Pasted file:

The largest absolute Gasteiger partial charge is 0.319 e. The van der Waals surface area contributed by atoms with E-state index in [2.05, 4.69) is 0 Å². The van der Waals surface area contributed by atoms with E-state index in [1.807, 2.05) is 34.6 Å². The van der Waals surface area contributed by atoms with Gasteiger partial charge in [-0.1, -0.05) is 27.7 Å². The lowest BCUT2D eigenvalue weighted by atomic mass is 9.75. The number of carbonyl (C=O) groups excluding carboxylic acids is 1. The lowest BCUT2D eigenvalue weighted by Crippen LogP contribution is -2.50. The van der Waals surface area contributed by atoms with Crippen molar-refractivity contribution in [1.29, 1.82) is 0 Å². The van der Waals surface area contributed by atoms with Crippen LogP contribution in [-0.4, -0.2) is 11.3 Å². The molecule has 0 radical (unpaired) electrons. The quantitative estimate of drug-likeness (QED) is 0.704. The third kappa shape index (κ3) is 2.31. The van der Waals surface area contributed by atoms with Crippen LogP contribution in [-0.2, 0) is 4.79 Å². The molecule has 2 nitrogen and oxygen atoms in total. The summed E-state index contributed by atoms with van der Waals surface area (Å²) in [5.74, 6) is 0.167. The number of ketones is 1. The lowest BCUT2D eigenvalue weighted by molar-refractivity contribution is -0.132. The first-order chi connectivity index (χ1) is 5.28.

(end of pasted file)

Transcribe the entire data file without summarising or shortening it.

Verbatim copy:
The largest absolute Gasteiger partial charge is 0.319 e. The van der Waals surface area contributed by atoms with E-state index in [2.05, 4.69) is 0 Å². The van der Waals surface area contributed by atoms with E-state index in [1.807, 2.05) is 34.6 Å². The van der Waals surface area contributed by atoms with Gasteiger partial charge in [-0.1, -0.05) is 27.7 Å². The lowest BCUT2D eigenvalue weighted by atomic mass is 9.75. The number of carbonyl (C=O) groups excluding carboxylic acids is 1. The lowest BCUT2D eigenvalue weighted by Crippen LogP contribution is -2.50. The van der Waals surface area contributed by atoms with Crippen molar-refractivity contribution in [1.29, 1.82) is 0 Å². The van der Waals surface area contributed by atoms with Crippen LogP contribution in [-0.4, -0.2) is 11.3 Å². The molecule has 0 radical (unpaired) electrons. The quantitative estimate of drug-likeness (QED) is 0.704. The third kappa shape index (κ3) is 2.31. The van der Waals surface area contributed by atoms with Crippen LogP contribution in [-0.2, 0) is 4.79 Å². The molecule has 2 nitrogen and oxygen atoms in total. The summed E-state index contributed by atoms with van der Waals surface area (Å²) in [5.74, 6) is 0.167. The number of ketones is 1. The lowest BCUT2D eigenvalue weighted by molar-refractivity contribution is -0.132. The first-order chi connectivity index (χ1) is 5.28.